Pet Scoop: Shelter Dog Returns for Girlfriend, D.C.'s Sloth Bear Cub to Make Summer Debut

March 28, 2013: We've scoured the Web to find the best and most compelling animal stories, videos and photos. And it's all right here.

Ben, right, walked 10 miles back to a shelter to find his love, Jade, left.

Dog Treks 10 Miles for Love

Talk about puppy love. Ben, a 4 ½-year-old German Shepherd mix, finally had a new home in Indiana, but it was missing something: the love of his life, Jade. So, on Dec. 28, the 70-pound dog ran away from his owners, Courtney and Jason Lawler, and walked through wooded areas in freezing temperatures, 10 miles back to the Terre Haute Humane Society. There, he was spotted licking Jade, a 1-year-old Shepherd mix, through a fence, reported Indiana’s WTWO. The pair had been found together as strays last summer, when Jade was pregnant with a litter of six, and had stayed at the shelter together before Ben was adopted. “But we didn’t realize how strong of a bond they had,” Courtney Lawler said. So, the Lawlers decided to bring Jade home, too. “We thought, ‘If this is going to keep happening, we can’t leave without her.' Everything’s been pretty good since we brought them both home,” Lawler said. The happy couple is now adjusting well to the Lawlers’ home. — Read it at Today and watch video from WTWO

Canine Diet Affects Smelling Skills

Researchers from Cornell and Auburn Universities say that cutting dogs’ protein and adding fat to their diets helps improve their olfactory abilities. The diet seems to help dogs return to a lower body temperature after exercise, which reduces panting and improves their sniffing skills. The findings could change diets for detection dogs, according to the research. "If you're a dog, digesting protein raises body temperature, so the longer your body temperature is up, the longer you keep panting, and the harder it is to smell well," said Joseph Wakshlag of Cornell's College of Veterinary Medicine. — Read it at Science Daily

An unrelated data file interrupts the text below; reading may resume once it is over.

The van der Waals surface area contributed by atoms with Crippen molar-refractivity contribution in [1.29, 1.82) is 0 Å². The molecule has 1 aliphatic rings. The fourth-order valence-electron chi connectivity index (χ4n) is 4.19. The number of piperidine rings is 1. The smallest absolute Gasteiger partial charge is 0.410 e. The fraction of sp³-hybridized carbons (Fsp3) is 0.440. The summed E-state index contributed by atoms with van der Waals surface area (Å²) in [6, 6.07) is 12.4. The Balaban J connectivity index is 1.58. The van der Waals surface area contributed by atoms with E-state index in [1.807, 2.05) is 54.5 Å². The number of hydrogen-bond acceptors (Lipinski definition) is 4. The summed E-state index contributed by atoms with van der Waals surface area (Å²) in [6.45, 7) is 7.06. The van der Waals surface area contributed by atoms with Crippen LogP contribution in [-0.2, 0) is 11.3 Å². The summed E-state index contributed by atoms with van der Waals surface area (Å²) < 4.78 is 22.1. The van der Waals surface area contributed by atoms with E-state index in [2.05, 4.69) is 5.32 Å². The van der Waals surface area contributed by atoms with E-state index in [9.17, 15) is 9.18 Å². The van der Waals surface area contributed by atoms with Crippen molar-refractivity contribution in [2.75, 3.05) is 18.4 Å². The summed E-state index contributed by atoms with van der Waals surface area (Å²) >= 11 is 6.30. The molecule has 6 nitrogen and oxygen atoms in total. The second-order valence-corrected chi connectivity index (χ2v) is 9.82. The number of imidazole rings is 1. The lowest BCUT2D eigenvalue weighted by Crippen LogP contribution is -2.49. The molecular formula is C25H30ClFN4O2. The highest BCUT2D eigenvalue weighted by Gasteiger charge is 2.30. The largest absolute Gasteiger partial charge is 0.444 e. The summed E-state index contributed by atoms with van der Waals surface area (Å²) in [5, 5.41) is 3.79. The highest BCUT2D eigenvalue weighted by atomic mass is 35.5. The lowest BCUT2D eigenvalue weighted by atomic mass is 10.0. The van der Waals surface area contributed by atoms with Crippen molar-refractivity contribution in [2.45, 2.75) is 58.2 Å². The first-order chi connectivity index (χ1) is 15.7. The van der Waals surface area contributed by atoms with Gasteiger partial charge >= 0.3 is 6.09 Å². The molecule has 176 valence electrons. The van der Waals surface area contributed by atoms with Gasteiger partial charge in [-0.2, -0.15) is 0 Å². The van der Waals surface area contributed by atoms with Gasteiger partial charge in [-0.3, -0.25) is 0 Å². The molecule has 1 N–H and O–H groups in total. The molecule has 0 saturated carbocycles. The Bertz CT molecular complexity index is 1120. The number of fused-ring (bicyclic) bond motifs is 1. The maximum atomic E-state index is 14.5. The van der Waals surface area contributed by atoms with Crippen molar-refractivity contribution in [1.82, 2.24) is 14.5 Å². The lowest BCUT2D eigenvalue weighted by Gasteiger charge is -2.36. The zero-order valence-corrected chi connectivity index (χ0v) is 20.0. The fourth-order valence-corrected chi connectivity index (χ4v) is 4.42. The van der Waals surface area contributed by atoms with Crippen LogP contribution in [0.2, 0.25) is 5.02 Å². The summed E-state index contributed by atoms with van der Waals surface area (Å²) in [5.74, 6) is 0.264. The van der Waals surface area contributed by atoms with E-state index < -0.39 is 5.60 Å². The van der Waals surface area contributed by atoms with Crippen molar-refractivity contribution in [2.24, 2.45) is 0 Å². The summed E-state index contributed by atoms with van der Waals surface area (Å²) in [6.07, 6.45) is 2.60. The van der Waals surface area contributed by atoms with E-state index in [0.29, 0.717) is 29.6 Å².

Chimps and Other Apes Struggle to Survive

A new report from the U.N. says the multibillion-dollar trade in illegal wildlife is threatening the survival of great apes. Private owners and disreputable zoos and amusement parks pay top dollar for the endangered chimpanzees, gorillas, orangutans and bonobos. More than 22,000 great apes are estimated to have been traded illegally over a seven-year period that ended in 2011, according to the report. The apes are hunted in their native habitats in central and western Africa, and are usually smuggled to the Middle East and Asia. — Read it at AP via Yahoo

Courtney Janney, Smithsonian’s National Zoo
The 3-month-old cub climbs his cage walls while mom, Hana, watches closely.

National Zoo: It's a Boy!

Keepers at the National Zoo in Washington, D.C., revealed that the sloth bear cub who was born there on Dec. 19 is a male — and he’s keeping his mom, Hana, on her toes. The adventurous cub likes to balance on top of wobbly enrichment toys, and entertains himself by climbing the mesh in his enclosure. Luckily, mom always keeps a close eye on him and brings him down to ground level when she thinks he’s climbing too high. He’s expected to make his public debut at the zoo over the summer. — Read it from the National Zoo

Will Anything Make Grumpy Cat Smile?

In an interview, Grumpy Cat’s owner, Tabatha Bundesen, says the famous kitty is perfectly content in person — but she never smiles. "She's a normal cat. She's really sweet," Bundesen says. "She sleeps like 18 hours a day." People Pets tried their hand at getting the cat, whose real name is Tardar Sauce, to break a smile. But, despite their best efforts, Grumpy kept her game face. — Watch it at People Pets

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